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What is a Data Retention Plan (Part 2)

This is Part 2 of my What is a Data Retention Plan series.  If you are a data architect you really need to understand data retention from many different perspectives.  In the last post I covered technology considerations for data retention.  These are probably no-brainers for most data architects.  Now I want to cover some of the functional issues around data retention that I have seen.  Hopefully you will find this information useful.  

The Data Governance Team

Certainly you will need to rely on your data governance and risk management teams for final determination of any data retention policy, but you need to bring some intelligence to the table too to help guide decisions.  You aren't just the implementer, take an active role in the decision making.  Some examples of data retention concerns...

  • Show an interest in understanding the business from a legal and regulatory perspective.  In banking there are BASEL Accords (BASEL I, II, and III as of this writing).  Know them if banking is your industry.  Everyone knows about SarbOx in accounting/finance, but do you know precisely what the rules are?  If you work in accounting/finance you really need to know the subsections, most especially Section 404.  Likewise, there is HIPAA in healthcare.  Don't just know a summary of the rules that you read in the paper, KNOW THE RULES.  Be able to speak intelligently.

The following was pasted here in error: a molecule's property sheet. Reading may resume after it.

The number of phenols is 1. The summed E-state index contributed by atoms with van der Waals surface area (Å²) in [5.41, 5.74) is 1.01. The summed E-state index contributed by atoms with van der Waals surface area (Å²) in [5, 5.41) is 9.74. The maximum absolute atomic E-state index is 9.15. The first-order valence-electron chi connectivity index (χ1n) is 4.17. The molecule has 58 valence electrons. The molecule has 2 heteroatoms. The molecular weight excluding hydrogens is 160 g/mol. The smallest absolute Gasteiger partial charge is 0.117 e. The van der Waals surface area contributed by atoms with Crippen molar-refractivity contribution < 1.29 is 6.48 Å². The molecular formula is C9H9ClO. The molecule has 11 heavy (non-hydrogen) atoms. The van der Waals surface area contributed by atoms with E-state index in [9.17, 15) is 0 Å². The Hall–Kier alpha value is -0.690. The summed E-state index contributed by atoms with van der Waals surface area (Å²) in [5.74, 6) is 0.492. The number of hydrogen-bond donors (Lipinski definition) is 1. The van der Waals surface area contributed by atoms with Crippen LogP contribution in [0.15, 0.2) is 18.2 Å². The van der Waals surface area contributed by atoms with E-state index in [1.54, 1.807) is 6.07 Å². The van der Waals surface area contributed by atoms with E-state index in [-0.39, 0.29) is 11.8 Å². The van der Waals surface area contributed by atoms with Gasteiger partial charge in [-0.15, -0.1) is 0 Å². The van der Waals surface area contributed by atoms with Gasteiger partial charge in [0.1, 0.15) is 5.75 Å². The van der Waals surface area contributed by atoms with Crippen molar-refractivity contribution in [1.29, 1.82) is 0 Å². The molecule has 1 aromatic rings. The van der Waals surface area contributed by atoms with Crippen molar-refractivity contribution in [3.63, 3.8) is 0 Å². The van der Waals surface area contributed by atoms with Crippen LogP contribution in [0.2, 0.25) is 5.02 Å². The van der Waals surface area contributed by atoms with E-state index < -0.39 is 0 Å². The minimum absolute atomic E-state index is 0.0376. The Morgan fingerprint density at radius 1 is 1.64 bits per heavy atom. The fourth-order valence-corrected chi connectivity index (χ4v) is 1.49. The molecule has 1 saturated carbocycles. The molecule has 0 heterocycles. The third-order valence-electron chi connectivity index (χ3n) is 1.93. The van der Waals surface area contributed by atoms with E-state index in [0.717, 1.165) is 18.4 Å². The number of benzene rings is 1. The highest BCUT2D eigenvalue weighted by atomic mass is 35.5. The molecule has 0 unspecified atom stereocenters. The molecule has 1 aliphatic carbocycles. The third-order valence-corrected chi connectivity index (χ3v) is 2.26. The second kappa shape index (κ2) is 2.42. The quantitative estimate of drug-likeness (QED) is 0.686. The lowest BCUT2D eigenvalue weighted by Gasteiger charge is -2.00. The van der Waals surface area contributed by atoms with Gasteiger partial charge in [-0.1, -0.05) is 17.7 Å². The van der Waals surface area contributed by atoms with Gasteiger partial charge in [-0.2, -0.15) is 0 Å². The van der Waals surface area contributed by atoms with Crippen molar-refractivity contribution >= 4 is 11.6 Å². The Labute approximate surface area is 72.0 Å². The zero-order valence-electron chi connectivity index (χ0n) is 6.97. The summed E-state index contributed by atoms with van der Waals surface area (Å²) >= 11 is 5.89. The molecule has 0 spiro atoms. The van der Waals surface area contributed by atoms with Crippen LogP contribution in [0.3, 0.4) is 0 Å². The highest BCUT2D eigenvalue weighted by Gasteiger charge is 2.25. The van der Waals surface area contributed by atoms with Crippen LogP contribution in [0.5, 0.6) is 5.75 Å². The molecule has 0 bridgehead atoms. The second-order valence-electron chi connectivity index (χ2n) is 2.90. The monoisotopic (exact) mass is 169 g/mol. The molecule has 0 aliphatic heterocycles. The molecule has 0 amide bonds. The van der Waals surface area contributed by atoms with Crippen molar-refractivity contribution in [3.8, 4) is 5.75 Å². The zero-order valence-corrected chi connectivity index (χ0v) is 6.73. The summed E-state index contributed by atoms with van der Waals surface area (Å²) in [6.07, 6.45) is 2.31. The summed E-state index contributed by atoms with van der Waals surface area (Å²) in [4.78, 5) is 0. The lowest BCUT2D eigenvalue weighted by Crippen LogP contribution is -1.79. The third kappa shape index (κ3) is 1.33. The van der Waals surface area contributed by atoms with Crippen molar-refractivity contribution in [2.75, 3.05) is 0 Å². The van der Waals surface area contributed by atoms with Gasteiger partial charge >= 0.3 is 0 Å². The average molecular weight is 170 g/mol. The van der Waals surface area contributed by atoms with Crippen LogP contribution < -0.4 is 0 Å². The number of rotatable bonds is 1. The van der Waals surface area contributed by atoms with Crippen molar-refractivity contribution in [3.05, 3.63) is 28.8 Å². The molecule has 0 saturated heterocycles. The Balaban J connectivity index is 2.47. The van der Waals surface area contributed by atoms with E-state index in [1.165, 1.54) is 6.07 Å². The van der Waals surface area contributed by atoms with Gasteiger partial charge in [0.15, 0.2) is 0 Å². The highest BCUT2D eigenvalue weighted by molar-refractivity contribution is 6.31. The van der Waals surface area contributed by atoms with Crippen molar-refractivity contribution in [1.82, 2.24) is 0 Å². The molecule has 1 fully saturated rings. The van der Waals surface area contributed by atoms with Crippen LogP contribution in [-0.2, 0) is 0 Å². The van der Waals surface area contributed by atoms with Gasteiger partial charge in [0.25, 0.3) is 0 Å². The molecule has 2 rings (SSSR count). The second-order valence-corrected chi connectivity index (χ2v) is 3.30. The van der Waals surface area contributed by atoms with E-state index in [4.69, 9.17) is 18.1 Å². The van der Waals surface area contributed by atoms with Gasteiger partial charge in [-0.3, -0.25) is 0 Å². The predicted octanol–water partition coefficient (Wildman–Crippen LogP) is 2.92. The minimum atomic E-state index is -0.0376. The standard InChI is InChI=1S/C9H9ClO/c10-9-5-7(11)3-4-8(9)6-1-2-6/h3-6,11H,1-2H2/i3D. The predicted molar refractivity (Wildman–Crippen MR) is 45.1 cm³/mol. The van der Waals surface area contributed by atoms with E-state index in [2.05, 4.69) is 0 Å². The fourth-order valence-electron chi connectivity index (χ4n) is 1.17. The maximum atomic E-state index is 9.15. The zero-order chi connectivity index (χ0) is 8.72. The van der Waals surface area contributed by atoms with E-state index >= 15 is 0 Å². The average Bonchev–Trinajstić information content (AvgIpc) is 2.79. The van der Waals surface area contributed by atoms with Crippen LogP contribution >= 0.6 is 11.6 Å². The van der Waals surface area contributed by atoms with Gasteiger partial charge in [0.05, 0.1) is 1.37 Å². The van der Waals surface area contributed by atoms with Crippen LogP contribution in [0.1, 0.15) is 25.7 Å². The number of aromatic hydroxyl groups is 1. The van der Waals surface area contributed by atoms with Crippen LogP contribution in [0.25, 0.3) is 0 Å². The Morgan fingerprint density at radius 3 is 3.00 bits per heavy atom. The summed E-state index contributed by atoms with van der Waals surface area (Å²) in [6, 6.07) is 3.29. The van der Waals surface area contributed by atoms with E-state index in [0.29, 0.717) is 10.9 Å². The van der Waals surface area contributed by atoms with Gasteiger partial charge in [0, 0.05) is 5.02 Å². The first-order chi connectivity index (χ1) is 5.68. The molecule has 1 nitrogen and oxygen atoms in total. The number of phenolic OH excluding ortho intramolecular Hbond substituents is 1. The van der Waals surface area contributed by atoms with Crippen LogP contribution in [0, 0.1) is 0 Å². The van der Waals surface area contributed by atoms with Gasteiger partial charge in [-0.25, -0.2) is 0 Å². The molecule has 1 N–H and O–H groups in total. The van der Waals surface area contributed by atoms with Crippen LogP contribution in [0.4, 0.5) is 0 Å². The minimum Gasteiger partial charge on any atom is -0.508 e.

• Understand non-regulatory and industry standards.  It would be pointless to work as a data architect in the insurance industry without understanding ACORD.  ACORD is a set of industry standards, specifically industry standard forms, but also covers XML, EDI, even e-commerce standards in the industry.  Best to always stick with industry standards.  Don't reinvent the wheel only to find out later your wheel isn't as round as a competitor's wheel.  
  • Subscribe to business journals, subject matter blogs, attend conferences in the field, etc.  Get immersed.  Don't just rely on regulation to guide data retention policies, know what the industry standard is, and what your competitors are doing.  Example, I worked in an industry where there were no data retention regulations, however, the industry was highly regulated and subject to audits by regulators with zero notice.  Do I really want a regulator snooping around data that I don't want them to see, especially if I don't need it operationally?  Sometimes we store too much data that can get us into trouble.  If that is the case, then maybe it should be purged.  
  • Understand state and local laws too.  And international.  Many people forget this.  For instance, if you do any business in Europe you need to be concerned with the Data Protection Directive.  Essentially this says that there is a right to privacy that all persons have and that personally identifiable information can never be disseminated.  Compare that directive to what we have in the United States where privacy is not a constitutional right.  Further, in Europe the Directive outlines that data cannot be stored or transferred to systems in other countries that do not legally guarantee the same level of protection.  Now assume you are architecting a database that will store employee certification and training data for an international corporation.   Can I store employee information for all employees in a single database in the US?  Probably not.  
  • Always get your legal department to sign off on any data retention plan.  Then ensure everything you do to architect the data retention policy is handled to that plan.  You don't want to be found negligent years later.  
  • Consider getting third party verification of your data retention plan.  We do this for the same reason we consult our legal department.  

In the next post I'll discuss electronic discovery concerns.